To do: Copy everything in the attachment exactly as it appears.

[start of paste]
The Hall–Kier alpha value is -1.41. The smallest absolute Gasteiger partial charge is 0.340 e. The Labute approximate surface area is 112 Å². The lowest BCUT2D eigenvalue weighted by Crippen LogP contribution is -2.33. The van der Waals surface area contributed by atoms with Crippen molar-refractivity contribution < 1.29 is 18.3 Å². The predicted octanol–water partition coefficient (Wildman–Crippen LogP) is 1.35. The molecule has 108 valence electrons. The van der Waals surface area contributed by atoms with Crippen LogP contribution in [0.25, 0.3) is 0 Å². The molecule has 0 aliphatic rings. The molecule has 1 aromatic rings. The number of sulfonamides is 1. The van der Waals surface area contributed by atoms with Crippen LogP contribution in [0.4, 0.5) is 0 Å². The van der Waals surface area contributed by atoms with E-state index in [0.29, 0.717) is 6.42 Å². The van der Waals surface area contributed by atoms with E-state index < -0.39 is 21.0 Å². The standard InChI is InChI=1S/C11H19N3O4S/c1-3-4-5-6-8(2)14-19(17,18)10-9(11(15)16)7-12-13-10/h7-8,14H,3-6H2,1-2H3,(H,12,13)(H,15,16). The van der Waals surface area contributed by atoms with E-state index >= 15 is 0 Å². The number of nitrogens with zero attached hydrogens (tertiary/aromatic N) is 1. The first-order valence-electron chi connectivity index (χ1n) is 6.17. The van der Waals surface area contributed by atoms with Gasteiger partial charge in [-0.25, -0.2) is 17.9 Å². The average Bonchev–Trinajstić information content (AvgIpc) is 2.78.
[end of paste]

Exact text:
The Hall–Kier alpha value is -1.41. The smallest absolute Gasteiger partial charge is 0.340 e. The Labute approximate surface area is 112 Å². The lowest BCUT2D eigenvalue weighted by Crippen LogP contribution is -2.33. The van der Waals surface area contributed by atoms with Crippen molar-refractivity contribution < 1.29 is 18.3 Å². The predicted octanol–water partition coefficient (Wildman–Crippen LogP) is 1.35. The molecule has 108 valence electrons. The van der Waals surface area contributed by atoms with Crippen LogP contribution in [0.25, 0.3) is 0 Å². The molecule has 0 aliphatic rings. The molecule has 1 aromatic rings. The number of sulfonamides is 1. The van der Waals surface area contributed by atoms with Crippen LogP contribution in [0.4, 0.5) is 0 Å². The van der Waals surface area contributed by atoms with E-state index in [0.29, 0.717) is 6.42 Å². The van der Waals surface area contributed by atoms with E-state index < -0.39 is 21.0 Å². The standard InChI is InChI=1S/C11H19N3O4S/c1-3-4-5-6-8(2)14-19(17,18)10-9(11(15)16)7-12-13-10/h7-8,14H,3-6H2,1-2H3,(H,12,13)(H,15,16). The van der Waals surface area contributed by atoms with E-state index >= 15 is 0 Å². The number of nitrogens with zero attached hydrogens (tertiary/aromatic N) is 1. The first-order valence-electron chi connectivity index (χ1n) is 6.17. The van der Waals surface area contributed by atoms with Gasteiger partial charge in [-0.25, -0.2) is 17.9 Å². The average Bonchev–Trinajstić information content (AvgIpc) is 2.78.